Sunday, 26 January 2014

Korean Keema

I’ve mentioned gochujang (Korean spicy red pepper paste) in a couple of previous posts (namely here and here) but I’m honestly extremely surprised that I’ve never posted this recipe before as it is one that falls into my stable , so to speak, of things oft cooked.

This is adapted from Nigella’s Kitchen, not to be confused with the more traditional, although also very good keema found in Feast.

Korean Keema
serves 2

250g turkey mince
3 fat spring onions, finely chopped
125g frozen petis pois
1 tsp groundnut oil
2 tbsp shaoxing wine
2 tbsp fresh coriander, chopped
150g sushi rice
For the sauce

3 tbsps gochujang
1 ½ tbsp honey
1 ½ tbsp shaoxing wine
3 tbsp light soy sauce
1 clove of garlic, crushed

In a bowl whisk together the sauce ingredients.

Stir in the turkey mince and set aside to marinate while you get on with the rest of the preparation.

Rinse the rice in a colander until the water runs clear then place in a medium saucepan with the same volume of water plus about 10%. Bring to a boil, then reduce the heat to low, cover with a tight fitting lid and cook for around 20 minutes on the lowest heat possible (a simmer mat may be handy here although sadly mine doesn’t work too well).

After the rice has been simmering for about 10 minutes, heat a wok over a high heat. While it's heating up pour boiling water over the peas in a colander. When the wok is hot, add the oil and stir in the onions and peas (be aware that it may spit a bit because of the wet peas). Stir fry for 3-4 minutes.

Add the turkey and sauce and stir fry until the mince is coloured and no longer pink. This will take about 5 minutes.

Add 2 tablespoons rice wine with 4 tbsp water to the marinating bowl, swirl around to get all the residue and add to the wok. Continue to cook for a couple of minutes.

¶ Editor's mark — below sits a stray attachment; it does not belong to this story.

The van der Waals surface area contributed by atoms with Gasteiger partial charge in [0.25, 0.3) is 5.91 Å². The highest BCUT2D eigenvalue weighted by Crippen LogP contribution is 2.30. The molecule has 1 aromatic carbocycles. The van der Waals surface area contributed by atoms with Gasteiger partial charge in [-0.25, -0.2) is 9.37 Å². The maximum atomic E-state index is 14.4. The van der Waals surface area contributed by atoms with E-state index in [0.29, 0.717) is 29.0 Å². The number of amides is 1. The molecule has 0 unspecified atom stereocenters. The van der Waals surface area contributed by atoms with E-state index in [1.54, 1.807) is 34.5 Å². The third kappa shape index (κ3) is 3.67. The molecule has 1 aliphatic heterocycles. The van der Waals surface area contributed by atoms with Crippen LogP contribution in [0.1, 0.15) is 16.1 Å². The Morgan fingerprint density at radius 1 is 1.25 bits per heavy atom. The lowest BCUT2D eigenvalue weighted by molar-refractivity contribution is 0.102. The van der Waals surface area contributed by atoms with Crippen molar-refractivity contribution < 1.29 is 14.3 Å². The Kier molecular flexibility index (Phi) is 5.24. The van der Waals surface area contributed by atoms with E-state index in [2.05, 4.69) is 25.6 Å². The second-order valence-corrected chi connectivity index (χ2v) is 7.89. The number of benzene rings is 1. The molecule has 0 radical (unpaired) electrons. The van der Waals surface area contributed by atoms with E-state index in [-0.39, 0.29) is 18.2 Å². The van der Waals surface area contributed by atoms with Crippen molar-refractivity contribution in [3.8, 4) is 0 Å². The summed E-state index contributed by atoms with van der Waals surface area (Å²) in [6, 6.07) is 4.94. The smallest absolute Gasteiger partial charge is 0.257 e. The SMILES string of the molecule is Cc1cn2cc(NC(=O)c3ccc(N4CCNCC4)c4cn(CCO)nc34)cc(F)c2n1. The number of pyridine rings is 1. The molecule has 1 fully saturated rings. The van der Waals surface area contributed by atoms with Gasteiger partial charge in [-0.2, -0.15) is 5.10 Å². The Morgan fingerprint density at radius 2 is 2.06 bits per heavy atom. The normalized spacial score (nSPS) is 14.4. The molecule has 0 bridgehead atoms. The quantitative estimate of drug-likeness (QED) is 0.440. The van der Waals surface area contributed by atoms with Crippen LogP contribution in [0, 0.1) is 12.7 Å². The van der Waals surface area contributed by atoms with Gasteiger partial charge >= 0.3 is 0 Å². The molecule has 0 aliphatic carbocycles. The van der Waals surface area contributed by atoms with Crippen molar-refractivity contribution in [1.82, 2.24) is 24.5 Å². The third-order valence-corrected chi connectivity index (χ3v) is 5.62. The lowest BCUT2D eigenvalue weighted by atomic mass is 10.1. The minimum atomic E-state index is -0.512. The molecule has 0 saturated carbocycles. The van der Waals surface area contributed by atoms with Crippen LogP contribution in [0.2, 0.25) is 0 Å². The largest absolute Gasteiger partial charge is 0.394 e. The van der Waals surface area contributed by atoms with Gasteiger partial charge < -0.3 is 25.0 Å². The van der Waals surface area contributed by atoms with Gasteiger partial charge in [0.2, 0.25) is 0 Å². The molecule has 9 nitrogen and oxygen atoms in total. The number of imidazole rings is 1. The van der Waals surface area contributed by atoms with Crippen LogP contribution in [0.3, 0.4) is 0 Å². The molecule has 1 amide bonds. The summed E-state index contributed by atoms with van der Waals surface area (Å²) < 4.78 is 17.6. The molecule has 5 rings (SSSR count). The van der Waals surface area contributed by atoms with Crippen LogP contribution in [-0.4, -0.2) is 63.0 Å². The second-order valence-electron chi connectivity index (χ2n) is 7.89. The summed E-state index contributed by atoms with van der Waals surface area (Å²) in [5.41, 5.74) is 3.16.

Serve the rice in a bowl with the sauce spooned over and top with some chopped coriander.

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Thursday, 23 January 2014

Fennel, Goats' Cheese & Pea Risotto

I’ve mentioned before that there tends to be a bit of a lag with my cooking things and then blogging them. This recipe brought to home just how much of a lag as when I cooked this I recall that it was a lovely dish for a late summer evening. And here I am posting it in January. Oh well.

Pernod goes exceptionally well with fennel, as you would imagine as they both have an aniseed edge to their flavour and aroma. Luckily this is not enough to overpower the goat’s cheese (do try and get hold of this Capricorn cheese if you can, it’s from Somerset and it bloody rocks!) and the whole remains light yet comforting. Very, very tasty.

I adapted this recipe from one found here. In retrospect this is *quite* similar at first glance to another fennel risotto that I previously posted which may be one of the reasons I was drawn to it but really it is quite different in taste.

Fennel, Goats Cheese & Pea Risotto
serves 2

1 small onion - finely chopped
1 medium fennel bulb - halved then finely sliced (reserve the fronds)
150g risotto rice
4 tbsp pernod (60ml)
750ml hot vegetable stock
100g frozen peas
100g goats' cheese
½ lemon, juiced
40g butter
1 tbsp olive oil
sea salt & freshly ground black pepper

Melt half the butter along with the olive oil in a heavy pan then add the onions and fennel and saute over a low heat until soft but not coloured. This may take up to 20 minutes.